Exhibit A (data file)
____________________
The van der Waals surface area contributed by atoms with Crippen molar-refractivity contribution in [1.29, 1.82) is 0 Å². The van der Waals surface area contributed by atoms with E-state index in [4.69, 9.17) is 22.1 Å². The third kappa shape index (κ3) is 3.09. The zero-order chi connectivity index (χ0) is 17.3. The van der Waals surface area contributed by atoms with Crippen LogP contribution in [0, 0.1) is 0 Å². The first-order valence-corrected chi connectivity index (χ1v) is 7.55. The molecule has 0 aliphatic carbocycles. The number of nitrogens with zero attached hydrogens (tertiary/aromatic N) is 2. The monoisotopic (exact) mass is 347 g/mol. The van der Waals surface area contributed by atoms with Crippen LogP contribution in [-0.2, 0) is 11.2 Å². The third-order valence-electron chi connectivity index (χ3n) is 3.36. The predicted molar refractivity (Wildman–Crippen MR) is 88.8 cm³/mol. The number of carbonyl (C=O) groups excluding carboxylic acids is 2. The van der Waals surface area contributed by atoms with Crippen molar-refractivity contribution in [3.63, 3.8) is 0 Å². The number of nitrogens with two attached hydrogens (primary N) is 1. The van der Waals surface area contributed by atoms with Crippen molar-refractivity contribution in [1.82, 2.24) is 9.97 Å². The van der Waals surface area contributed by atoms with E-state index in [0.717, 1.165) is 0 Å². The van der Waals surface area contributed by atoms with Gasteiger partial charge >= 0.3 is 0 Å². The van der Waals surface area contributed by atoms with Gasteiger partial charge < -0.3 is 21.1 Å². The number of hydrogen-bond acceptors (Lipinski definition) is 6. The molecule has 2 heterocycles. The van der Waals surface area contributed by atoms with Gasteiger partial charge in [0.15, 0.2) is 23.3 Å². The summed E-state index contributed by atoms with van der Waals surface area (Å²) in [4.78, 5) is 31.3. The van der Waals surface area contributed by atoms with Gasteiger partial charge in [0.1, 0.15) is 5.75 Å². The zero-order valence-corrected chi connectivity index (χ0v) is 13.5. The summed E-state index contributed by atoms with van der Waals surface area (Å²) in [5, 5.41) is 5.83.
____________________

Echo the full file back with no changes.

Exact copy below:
The van der Waals surface area contributed by atoms with Crippen molar-refractivity contribution in [1.29, 1.82) is 0 Å². The van der Waals surface area contributed by atoms with E-state index in [4.69, 9.17) is 22.1 Å². The third kappa shape index (κ3) is 3.09. The zero-order chi connectivity index (χ0) is 17.3. The van der Waals surface area contributed by atoms with Crippen LogP contribution in [0, 0.1) is 0 Å². The first-order valence-corrected chi connectivity index (χ1v) is 7.55. The molecule has 0 aliphatic carbocycles. The number of nitrogens with zero attached hydrogens (tertiary/aromatic N) is 2. The monoisotopic (exact) mass is 347 g/mol. The van der Waals surface area contributed by atoms with Crippen LogP contribution in [-0.2, 0) is 11.2 Å². The third-order valence-electron chi connectivity index (χ3n) is 3.36. The predicted molar refractivity (Wildman–Crippen MR) is 88.8 cm³/mol. The number of carbonyl (C=O) groups excluding carboxylic acids is 2. The van der Waals surface area contributed by atoms with Crippen molar-refractivity contribution in [3.63, 3.8) is 0 Å². The number of nitrogens with two attached hydrogens (primary N) is 1. The van der Waals surface area contributed by atoms with Crippen molar-refractivity contribution in [1.82, 2.24) is 9.97 Å². The van der Waals surface area contributed by atoms with E-state index in [0.717, 1.165) is 0 Å². The van der Waals surface area contributed by atoms with Gasteiger partial charge >= 0.3 is 0 Å². The van der Waals surface area contributed by atoms with Gasteiger partial charge < -0.3 is 21.1 Å². The number of hydrogen-bond acceptors (Lipinski definition) is 6. The molecule has 2 heterocycles. The van der Waals surface area contributed by atoms with Gasteiger partial charge in [0.15, 0.2) is 23.3 Å². The summed E-state index contributed by atoms with van der Waals surface area (Å²) in [4.78, 5) is 31.3. The van der Waals surface area contributed by atoms with Gasteiger partial charge in [0.1, 0.15) is 5.75 Å². The zero-order valence-corrected chi connectivity index (χ0v) is 13.5. The summed E-state index contributed by atoms with van der Waals surface area (Å²) in [5, 5.41) is 5.83.